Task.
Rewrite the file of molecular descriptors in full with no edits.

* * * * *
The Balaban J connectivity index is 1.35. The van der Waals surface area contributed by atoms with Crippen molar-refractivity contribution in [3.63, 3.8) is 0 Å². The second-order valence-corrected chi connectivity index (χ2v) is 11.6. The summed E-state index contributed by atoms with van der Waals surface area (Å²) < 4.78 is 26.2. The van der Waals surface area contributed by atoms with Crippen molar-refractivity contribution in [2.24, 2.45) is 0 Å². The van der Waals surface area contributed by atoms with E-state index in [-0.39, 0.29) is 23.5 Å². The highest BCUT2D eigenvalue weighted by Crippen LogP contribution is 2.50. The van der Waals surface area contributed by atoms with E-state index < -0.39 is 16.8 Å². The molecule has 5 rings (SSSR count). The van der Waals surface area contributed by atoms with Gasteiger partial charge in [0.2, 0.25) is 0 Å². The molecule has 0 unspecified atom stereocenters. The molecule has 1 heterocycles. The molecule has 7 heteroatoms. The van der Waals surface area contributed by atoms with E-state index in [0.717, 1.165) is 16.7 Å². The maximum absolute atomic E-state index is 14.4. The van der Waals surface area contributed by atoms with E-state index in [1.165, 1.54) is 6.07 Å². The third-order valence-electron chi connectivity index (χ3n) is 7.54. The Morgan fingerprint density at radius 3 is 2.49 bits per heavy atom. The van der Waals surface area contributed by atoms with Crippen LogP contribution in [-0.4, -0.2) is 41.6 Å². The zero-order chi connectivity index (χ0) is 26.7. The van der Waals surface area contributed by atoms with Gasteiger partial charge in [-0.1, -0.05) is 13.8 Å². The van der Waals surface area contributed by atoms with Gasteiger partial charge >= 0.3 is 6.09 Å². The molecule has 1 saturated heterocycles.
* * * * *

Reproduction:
The Balaban J connectivity index is 1.35. The van der Waals surface area contributed by atoms with Crippen molar-refractivity contribution in [3.63, 3.8) is 0 Å². The second-order valence-corrected chi connectivity index (χ2v) is 11.6. The summed E-state index contributed by atoms with van der Waals surface area (Å²) < 4.78 is 26.2. The van der Waals surface area contributed by atoms with Crippen molar-refractivity contribution in [2.24, 2.45) is 0 Å². The van der Waals surface area contributed by atoms with E-state index in [-0.39, 0.29) is 23.5 Å². The highest BCUT2D eigenvalue weighted by Crippen LogP contribution is 2.50. The van der Waals surface area contributed by atoms with E-state index < -0.39 is 16.8 Å². The molecule has 5 rings (SSSR count). The van der Waals surface area contributed by atoms with Gasteiger partial charge in [0.2, 0.25) is 0 Å². The molecule has 0 unspecified atom stereocenters. The molecule has 1 heterocycles. The molecule has 7 heteroatoms. The van der Waals surface area contributed by atoms with E-state index in [0.717, 1.165) is 16.7 Å². The maximum absolute atomic E-state index is 14.4. The van der Waals surface area contributed by atoms with E-state index in [1.165, 1.54) is 6.07 Å². The third-order valence-electron chi connectivity index (χ3n) is 7.54. The Morgan fingerprint density at radius 3 is 2.49 bits per heavy atom. The van der Waals surface area contributed by atoms with Crippen LogP contribution in [-0.4, -0.2) is 41.6 Å². The zero-order chi connectivity index (χ0) is 26.7. The van der Waals surface area contributed by atoms with Gasteiger partial charge in [-0.1, -0.05) is 13.8 Å². The van der Waals surface area contributed by atoms with Gasteiger partial charge >= 0.3 is 6.09 Å². The molecule has 1 saturated heterocycles.